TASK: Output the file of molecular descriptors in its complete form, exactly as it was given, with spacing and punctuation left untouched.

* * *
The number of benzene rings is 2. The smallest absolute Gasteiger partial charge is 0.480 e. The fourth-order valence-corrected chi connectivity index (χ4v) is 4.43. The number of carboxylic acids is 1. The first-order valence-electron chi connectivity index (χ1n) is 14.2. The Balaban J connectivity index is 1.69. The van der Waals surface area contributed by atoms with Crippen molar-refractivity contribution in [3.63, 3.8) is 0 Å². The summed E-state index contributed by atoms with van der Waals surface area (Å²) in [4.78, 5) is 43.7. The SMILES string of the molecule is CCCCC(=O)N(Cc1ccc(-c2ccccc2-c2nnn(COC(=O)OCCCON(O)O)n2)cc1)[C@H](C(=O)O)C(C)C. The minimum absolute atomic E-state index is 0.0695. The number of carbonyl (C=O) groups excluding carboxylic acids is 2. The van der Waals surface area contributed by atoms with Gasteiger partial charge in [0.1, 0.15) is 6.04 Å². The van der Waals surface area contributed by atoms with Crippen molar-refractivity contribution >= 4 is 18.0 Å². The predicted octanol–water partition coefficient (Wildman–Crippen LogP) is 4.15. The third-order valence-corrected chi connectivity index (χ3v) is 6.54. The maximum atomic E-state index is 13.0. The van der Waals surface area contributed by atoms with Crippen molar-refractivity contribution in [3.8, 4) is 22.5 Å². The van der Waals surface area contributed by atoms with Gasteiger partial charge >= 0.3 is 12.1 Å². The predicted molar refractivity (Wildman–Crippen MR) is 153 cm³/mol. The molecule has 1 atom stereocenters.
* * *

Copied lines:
The number of benzene rings is 2. The smallest absolute Gasteiger partial charge is 0.480 e. The fourth-order valence-corrected chi connectivity index (χ4v) is 4.43. The number of carboxylic acids is 1. The first-order valence-electron chi connectivity index (χ1n) is 14.2. The Balaban J connectivity index is 1.69. The van der Waals surface area contributed by atoms with Crippen molar-refractivity contribution in [3.63, 3.8) is 0 Å². The summed E-state index contributed by atoms with van der Waals surface area (Å²) in [4.78, 5) is 43.7. The SMILES string of the molecule is CCCCC(=O)N(Cc1ccc(-c2ccccc2-c2nnn(COC(=O)OCCCON(O)O)n2)cc1)[C@H](C(=O)O)C(C)C. The minimum absolute atomic E-state index is 0.0695. The number of carbonyl (C=O) groups excluding carboxylic acids is 2. The van der Waals surface area contributed by atoms with Gasteiger partial charge in [0.1, 0.15) is 6.04 Å². The van der Waals surface area contributed by atoms with Crippen molar-refractivity contribution >= 4 is 18.0 Å². The predicted octanol–water partition coefficient (Wildman–Crippen LogP) is 4.15. The third-order valence-corrected chi connectivity index (χ3v) is 6.54. The maximum atomic E-state index is 13.0. The van der Waals surface area contributed by atoms with Crippen molar-refractivity contribution in [3.8, 4) is 22.5 Å². The van der Waals surface area contributed by atoms with Gasteiger partial charge >= 0.3 is 12.1 Å². The predicted molar refractivity (Wildman–Crippen MR) is 153 cm³/mol. The molecule has 1 atom stereocenters.